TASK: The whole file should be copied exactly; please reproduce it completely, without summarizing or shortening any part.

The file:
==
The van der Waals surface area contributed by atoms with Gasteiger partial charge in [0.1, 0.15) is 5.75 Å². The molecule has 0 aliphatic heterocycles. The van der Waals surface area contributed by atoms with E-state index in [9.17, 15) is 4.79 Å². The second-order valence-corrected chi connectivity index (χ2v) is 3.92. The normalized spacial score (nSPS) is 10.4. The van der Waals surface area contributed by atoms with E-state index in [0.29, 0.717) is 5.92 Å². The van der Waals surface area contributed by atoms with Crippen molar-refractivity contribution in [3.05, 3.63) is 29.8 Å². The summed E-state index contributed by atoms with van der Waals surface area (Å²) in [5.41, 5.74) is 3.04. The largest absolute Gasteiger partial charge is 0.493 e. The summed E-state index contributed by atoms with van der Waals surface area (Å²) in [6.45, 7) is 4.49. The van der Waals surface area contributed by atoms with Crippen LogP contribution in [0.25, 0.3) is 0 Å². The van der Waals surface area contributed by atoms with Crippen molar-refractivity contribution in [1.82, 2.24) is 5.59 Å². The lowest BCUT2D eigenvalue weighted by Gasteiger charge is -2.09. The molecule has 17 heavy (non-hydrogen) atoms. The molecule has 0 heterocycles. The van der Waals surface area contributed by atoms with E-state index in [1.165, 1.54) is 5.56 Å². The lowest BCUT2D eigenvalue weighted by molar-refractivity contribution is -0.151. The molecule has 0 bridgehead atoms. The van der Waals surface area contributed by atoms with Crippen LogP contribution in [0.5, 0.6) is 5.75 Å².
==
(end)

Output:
The van der Waals surface area contributed by atoms with Gasteiger partial charge in [0.1, 0.15) is 5.75 Å². The molecule has 0 aliphatic heterocycles. The van der Waals surface area contributed by atoms with E-state index in [9.17, 15) is 4.79 Å². The second-order valence-corrected chi connectivity index (χ2v) is 3.92. The normalized spacial score (nSPS) is 10.4. The van der Waals surface area contributed by atoms with E-state index in [0.29, 0.717) is 5.92 Å². The van der Waals surface area contributed by atoms with Crippen molar-refractivity contribution in [3.05, 3.63) is 29.8 Å². The summed E-state index contributed by atoms with van der Waals surface area (Å²) in [5.41, 5.74) is 3.04. The largest absolute Gasteiger partial charge is 0.493 e. The summed E-state index contributed by atoms with van der Waals surface area (Å²) in [6.45, 7) is 4.49. The van der Waals surface area contributed by atoms with Crippen LogP contribution in [0.25, 0.3) is 0 Å². The van der Waals surface area contributed by atoms with Crippen molar-refractivity contribution in [1.82, 2.24) is 5.59 Å². The lowest BCUT2D eigenvalue weighted by Gasteiger charge is -2.09. The molecule has 17 heavy (non-hydrogen) atoms. The molecule has 0 heterocycles. The van der Waals surface area contributed by atoms with E-state index in [1.165, 1.54) is 5.56 Å². The lowest BCUT2D eigenvalue weighted by molar-refractivity contribution is -0.151. The molecule has 0 bridgehead atoms. The van der Waals surface area contributed by atoms with Crippen LogP contribution in [0.5, 0.6) is 5.75 Å².